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Wednesday, December 22, 2004


the rise of the hero-cult

a column by julian sanchez at reason which pooh-poohs the persecution (complex?) so commonly attested by the religious right in america set me thinking.

to pretend that christianity -- and religious feeling in general -- hasn't been driven from the culture at every opportunity is to have missed the narrative of modern civilization. read nietzsche. he wasn't possible even in the age of reason -- and his christophobe rants are now hallowed doctrine in western intellectual life, which has been (supposedly, but as with all inquisitions not truly) purged of the heresy of belief on the grounds that it cannot be proved.

well, of course it can't -- neither can spinoza. does that make it reviling? or unnecessary?

i think we tend to underestimate the profound -- and quite new -- effects of science and secularism on our method of modern thought -- and, consequently, we tend to unconsciously deny the importance of our irrational being (which is to say, the majority of all of us animals).

people have always demonstrated a need for mysticism; belief is so intrinsic to human behavior (even if your belief is scientism) that it is probably hardwired.

as this decadent civilization crumbles under the weight of gross individualism, i think we're seeing a lot of common people who perceive the growing social decay and live in a state of oppressive fear of it -- provoking a primitivist response, an extension of romanticism, that harkens back to that which is perceived to have been lost: mystery.

for many people in america, that mystery means christianity -- or rather, reductive christian cults, many of which are radically reactionary hero-cults and unrelated to the complex philosophical christian tradition. their myopic vision of christianity is virulent and intolerant -- rather the philosophical opposite of locke, whose influence and moderation was so paramount to the american founders and all english parliamentarians following the english civil war.

but the ignorance of history is common to our increasingly illiterate times. in a society fleeing the past, how can they be expected to learn and understand it? so they end up with a half-assed compromise of opposites -- christian nameplate and (unread) book, augustinian mysticism but ironically nietzschean mechanism -- that yields not a faith but a weapon.

for what it's worth, i do make it to the catholic churches of my parents every now and again, even though i am no longer orthodox -- and i could not doubt the existence of benevolent, tolerant christian souls.

what i fear, then, is the place they have been relegated to in this, our society -- and what that says about our society, in light of kant, byron, carlyle and nietzsche.

from bertrand russell, in discussing ethics after locke:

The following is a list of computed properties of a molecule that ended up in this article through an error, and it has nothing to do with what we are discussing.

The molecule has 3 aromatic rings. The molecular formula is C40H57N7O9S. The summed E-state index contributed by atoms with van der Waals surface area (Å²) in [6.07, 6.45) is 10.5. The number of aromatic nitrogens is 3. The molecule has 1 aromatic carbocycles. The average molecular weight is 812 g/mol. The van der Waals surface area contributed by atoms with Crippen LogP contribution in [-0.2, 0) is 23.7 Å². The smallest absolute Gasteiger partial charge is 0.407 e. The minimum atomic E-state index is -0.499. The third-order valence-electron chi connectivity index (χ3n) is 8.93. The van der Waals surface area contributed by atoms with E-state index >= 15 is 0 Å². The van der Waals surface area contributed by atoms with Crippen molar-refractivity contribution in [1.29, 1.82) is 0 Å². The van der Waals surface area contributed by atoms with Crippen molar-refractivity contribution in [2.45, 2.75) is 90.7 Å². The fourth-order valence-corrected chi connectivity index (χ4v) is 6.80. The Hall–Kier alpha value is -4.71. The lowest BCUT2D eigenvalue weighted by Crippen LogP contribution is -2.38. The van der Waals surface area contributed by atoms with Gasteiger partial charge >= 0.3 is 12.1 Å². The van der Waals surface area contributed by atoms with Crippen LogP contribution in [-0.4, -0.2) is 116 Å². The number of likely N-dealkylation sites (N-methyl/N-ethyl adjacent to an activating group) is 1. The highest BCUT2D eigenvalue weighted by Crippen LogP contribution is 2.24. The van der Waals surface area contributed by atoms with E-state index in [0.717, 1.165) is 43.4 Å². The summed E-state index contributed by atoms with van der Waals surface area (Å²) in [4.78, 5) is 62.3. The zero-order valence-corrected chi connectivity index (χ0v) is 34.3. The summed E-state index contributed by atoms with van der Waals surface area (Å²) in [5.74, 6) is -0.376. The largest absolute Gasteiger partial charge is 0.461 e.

locke, as we saw, believed pleasure to be the good, and this was the prevalent view among empiricists throughout the 18th and 19th c. their opponents, on the contrary, despised pleasure as ignoble, and had various systems of ethics which seemed more exalted. ... kant's ethic is important, because it is anti-utilitarian, a priori, and what is called "noble".

kant says that if you are kind to your brother because you are fond of him, you have no moral merit: an act only has moral merit when it is performed because the moral law enjoins it.

... kant himself was a man whose outlook on practical affairs was kindly and humanitarian, but the same cannot be said of most of those who rejected happiness as the good. the sort of ethic which is called "noble" is less associated with attempts to improve the world than is the more mundane view that we should seek to make men happier. this is not surprising. contempt for happiness is easier when the happiness is other people's than when it is our own.

usually the substitute for happiness is some sort of heroism. this affords unconscious outlets for the impulse to power, and abundant excuses for cruelty. or, again, what is valued may be strong emotion; this was the case with the romantics. this led to a toleration of such passions as hatred and revenge; byron's heroes are typical, and are never persons of exemplary behavior. the men who did most to promote human happiness were -- as might have been expected -- those who thought happiness important, not those who despised it in comparison with something more "sublime".
i think it quite difficult not to see the united states (as an example) as a nation whose people are now, in a way they were not before, bent on our own nobility -- justifying ridiculous desert and jungle crusades against ideas and all the suffering we manufacture, justifying the abandonment of our families in pursuit of suffering for the attainment of some tincture of personal greatness -- rather than seeing the particularity of what we do, when it is a diminishment of responsibility and happiness around us, for what it is.

and i think a great many modern christians -- who profess to admire the love of the beatitudes -- in the end *admire* it, and do not (indeed, can not, as individualist postmoderns) live it.

this search for mysticism and the rise of the hero is very little different, in my opinion, than the ancient rise of eastern cults in the late roman empire as the society of the ancient world began to rot with excessive individual prerogative -- or the italian mystic reverence of ancient thought and the elevation of the prince in the antisociety of machiavellian italian city-states. it is a product of the irresponsibility of an antisociety and the futility and fear that must accompany it.

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